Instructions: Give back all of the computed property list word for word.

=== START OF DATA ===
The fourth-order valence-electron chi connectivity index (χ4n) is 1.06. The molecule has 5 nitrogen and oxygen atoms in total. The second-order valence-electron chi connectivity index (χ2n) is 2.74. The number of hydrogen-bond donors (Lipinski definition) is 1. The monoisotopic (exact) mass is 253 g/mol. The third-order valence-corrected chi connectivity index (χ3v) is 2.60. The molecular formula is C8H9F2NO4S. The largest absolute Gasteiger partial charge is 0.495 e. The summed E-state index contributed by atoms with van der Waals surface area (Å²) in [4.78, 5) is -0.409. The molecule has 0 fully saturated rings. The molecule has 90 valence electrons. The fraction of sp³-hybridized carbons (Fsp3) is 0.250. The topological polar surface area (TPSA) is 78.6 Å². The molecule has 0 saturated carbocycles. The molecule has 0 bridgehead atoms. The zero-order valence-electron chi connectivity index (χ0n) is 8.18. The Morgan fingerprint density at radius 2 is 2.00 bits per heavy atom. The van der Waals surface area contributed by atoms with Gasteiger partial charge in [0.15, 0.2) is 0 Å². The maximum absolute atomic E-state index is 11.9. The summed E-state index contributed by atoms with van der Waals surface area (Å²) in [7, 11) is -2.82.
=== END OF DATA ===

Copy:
The fourth-order valence-electron chi connectivity index (χ4n) is 1.06. The molecule has 5 nitrogen and oxygen atoms in total. The second-order valence-electron chi connectivity index (χ2n) is 2.74. The number of hydrogen-bond donors (Lipinski definition) is 1. The monoisotopic (exact) mass is 253 g/mol. The third-order valence-corrected chi connectivity index (χ3v) is 2.60. The molecular formula is C8H9F2NO4S. The largest absolute Gasteiger partial charge is 0.495 e. The summed E-state index contributed by atoms with van der Waals surface area (Å²) in [4.78, 5) is -0.409. The molecule has 0 fully saturated rings. The molecule has 90 valence electrons. The fraction of sp³-hybridized carbons (Fsp3) is 0.250. The topological polar surface area (TPSA) is 78.6 Å². The molecule has 0 saturated carbocycles. The molecule has 0 bridgehead atoms. The zero-order valence-electron chi connectivity index (χ0n) is 8.18. The Morgan fingerprint density at radius 2 is 2.00 bits per heavy atom. The van der Waals surface area contributed by atoms with Gasteiger partial charge in [0.15, 0.2) is 0 Å². The maximum absolute atomic E-state index is 11.9. The summed E-state index contributed by atoms with van der Waals surface area (Å²) in [7, 11) is -2.82.